5. my dad just bought me a bow 2 weeks ago and i am starting out shooting at a burlap sack target with a black trampoline back drop so when i miss the target i hit the trampoline liner!! my bow is set at 40lbs and it stops my arrows very well they usually don't even make it half way through the liner and my target is only 10 yards away!!!!! and i look forward to going hunting for the first time ever, this yr with my bow!!!!!

  6. @drayegon He's not calling them fill points. YouTube now automatically captions videos and the speech recognition is confused by his accent.

  7. @Hailingflames carbon arrows shaft will do that , it tend to stick on anay thing you shoot at , we use natural tentes as bail at our archery club and aluminium arows are a breese to remove ,carbon arows how ever need a huge amount of force to get out.

  8. @iamk9guy how about this i go to a Hobby Stor and spend 10 bucks and buy 2 cans of Expanding Foam and pour it in a Box mold?
    My point is I don't have any money to Spend what so ever and wanted to know where to find DOCK Foam as seen in this Video…..

  9. @FreekdeBruin same material, bud. These kids down here think a 175# bow is alot, they are retards. I have a 200# Excalibur crossbow with a stock break and I shoot normal compound targets. Crossbows never shoot over 420 fps. Mine is 405 and that's alot.

  10. or people who want 3 times the power of a handbow. either way, using your logic, bows are for people who are too weak to throw a spear.

  11. that actually works perfect for me, just put a bunch of old magazines in a cardboard box and youre good to go

  12. I didn't think my question was that retarded, I never said 175 lbs was a lot but it's surely more than the average handbow, which is what this video was made for. Especially since he also mentioned that some materials from the video wouldn't suffice for some of the stronger compound bows. Either way, I found that a bunch of magazines works just as well

  13. Yeah, hay bales aren't to great.. The other day I shot an arrow into the smaller faced side of the bale and the arrow went through 2ft of hay and poked about 6-8 inches out the other side.. not very shabby..

  14. Straw is still a good option, many archers use straw. However if u use stronger bows, like compund or high draw-weigtht recurve, u have to be real careful about how tight the bale is, to tight and it will bend/break the arrow. To lose and the arow will go straight through. The arrow might twist and turn a bit when peircing since it chooses the "path of least resistance". Straw also get rotten if left outdors in the rain.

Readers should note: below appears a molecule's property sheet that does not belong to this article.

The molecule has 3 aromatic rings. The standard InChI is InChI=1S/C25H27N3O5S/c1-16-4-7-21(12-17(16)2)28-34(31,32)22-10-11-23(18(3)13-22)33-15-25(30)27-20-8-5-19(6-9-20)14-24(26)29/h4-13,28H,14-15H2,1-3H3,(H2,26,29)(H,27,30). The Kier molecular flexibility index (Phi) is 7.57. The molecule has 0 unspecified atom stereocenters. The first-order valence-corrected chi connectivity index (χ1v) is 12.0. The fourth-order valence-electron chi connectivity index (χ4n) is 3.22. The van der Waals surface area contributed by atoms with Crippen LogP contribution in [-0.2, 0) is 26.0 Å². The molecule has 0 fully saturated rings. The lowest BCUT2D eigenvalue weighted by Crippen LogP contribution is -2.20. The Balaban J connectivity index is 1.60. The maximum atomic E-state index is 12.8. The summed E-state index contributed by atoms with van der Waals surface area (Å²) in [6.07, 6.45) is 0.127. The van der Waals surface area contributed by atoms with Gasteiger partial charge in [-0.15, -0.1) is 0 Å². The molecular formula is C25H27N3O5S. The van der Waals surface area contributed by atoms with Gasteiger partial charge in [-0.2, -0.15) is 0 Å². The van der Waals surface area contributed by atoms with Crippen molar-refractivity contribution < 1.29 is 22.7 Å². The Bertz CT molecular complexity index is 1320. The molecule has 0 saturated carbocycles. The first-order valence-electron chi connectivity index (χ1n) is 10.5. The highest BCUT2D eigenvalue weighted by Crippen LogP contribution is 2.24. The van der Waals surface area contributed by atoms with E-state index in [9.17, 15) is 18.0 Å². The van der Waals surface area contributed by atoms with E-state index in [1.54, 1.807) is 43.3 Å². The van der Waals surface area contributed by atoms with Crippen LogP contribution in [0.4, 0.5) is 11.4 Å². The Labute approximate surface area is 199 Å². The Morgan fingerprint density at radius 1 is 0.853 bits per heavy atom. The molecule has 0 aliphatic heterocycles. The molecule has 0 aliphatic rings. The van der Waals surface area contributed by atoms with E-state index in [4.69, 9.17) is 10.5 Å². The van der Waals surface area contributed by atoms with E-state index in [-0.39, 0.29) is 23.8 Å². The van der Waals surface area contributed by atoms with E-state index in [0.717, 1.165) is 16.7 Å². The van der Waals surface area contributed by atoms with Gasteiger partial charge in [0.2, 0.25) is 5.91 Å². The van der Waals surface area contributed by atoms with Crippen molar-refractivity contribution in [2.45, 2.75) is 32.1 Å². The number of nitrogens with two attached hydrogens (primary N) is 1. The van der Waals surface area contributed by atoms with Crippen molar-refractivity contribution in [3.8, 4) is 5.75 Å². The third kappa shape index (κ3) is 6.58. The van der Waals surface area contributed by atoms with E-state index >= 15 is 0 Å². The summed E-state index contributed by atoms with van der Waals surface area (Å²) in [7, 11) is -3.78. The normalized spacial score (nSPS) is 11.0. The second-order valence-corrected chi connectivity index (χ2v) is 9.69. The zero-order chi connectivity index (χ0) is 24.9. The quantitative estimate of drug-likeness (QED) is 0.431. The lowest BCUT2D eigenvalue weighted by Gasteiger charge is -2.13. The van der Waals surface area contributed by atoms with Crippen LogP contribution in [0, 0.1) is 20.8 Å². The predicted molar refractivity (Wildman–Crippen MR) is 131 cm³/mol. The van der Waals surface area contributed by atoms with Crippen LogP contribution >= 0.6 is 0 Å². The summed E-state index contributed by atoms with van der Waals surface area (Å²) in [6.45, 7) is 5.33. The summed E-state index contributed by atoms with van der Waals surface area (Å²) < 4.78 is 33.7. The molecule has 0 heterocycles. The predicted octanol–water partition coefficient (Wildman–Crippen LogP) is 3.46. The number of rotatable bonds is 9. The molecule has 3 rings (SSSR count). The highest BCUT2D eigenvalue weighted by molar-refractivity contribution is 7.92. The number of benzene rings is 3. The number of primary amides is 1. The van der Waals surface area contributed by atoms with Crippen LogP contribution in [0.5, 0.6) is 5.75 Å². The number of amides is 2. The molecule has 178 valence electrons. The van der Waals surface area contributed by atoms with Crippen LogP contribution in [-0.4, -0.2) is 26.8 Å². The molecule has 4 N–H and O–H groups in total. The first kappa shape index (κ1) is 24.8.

15. because I have a 175lbs crossbow instead of an 80lbs handbow? nice logic there. for the record, yes I can pull it back, my back just prefers that I use a ropecocker instead because im a skinny nerd ;P

  16. Walmart, your bags are mine! I'll do my shopping, "one piece at a time and it…"
    You could fill each bag with insulating spray foam. The heavy expansion type, but not the low expansion silly string type.
    Red can and yellowish cap.
    That's what I'm using to refill the holes in the cheap cardboard filled with the thin plastic/bubble sheets that are literally carpet backer cut down…
    Hope that helps anyone curious about those.

  17. I got the jist of your video, but I couldn't get beyond the halfway point because of the in and out movement of the camera. Yurk!

  18. There are many type of foams and plastics in the markets these days.  I happened to take a Composites course in my local community college, the only community college here in Southern California that teaches Composites, and was amazed at everything that is out there these days.  From Styrofoam, to gels, there needs to be better testing done by any and all manufacturers of targets.  Some foams, when exposed to the sea salty waters will result in either decomposing to a mushy substance or lose their bonds causing them to flake or turn to dust.  There are some of types of plastics that are so hard that if they are used in any target may cause damage to arrow tips, such as carbon fiber, fiber glass, and or hardened resins.  Thank you for sharking your instructional and informative video. 

  19. Gonna grab me some eva foam (yoga mats). Found 12 mats 60cmx60cmx1cm for 50 bucks. Gonna grab 24 to make a 4ftx4ftx6cm target. Should stop a 60 pound compound from 10 meters plus. Hear in aus its 50 bucks for an archery target 60cmx60cmx4cm, so works out about 1/3 the cost to buy the yoga mats and the mats are the same density. Any aussie bow shooters hear, do the same and save yourself some $$$ to spend on more bows👍

  20. Good info.
    Tell your camera person to stop moving in and out like that. It's irritating.
     Video cameras capture motion. No need to create it. You can use a "push" in or "pull" out to convey motion in a static shot, but it must be very very very slow.
    Don't confuse a push or pull with zoom.
    How do I know? Forty years in television and film.

  21. Anyone ever tried using those rubber mulch mats they use for decking playgrounds?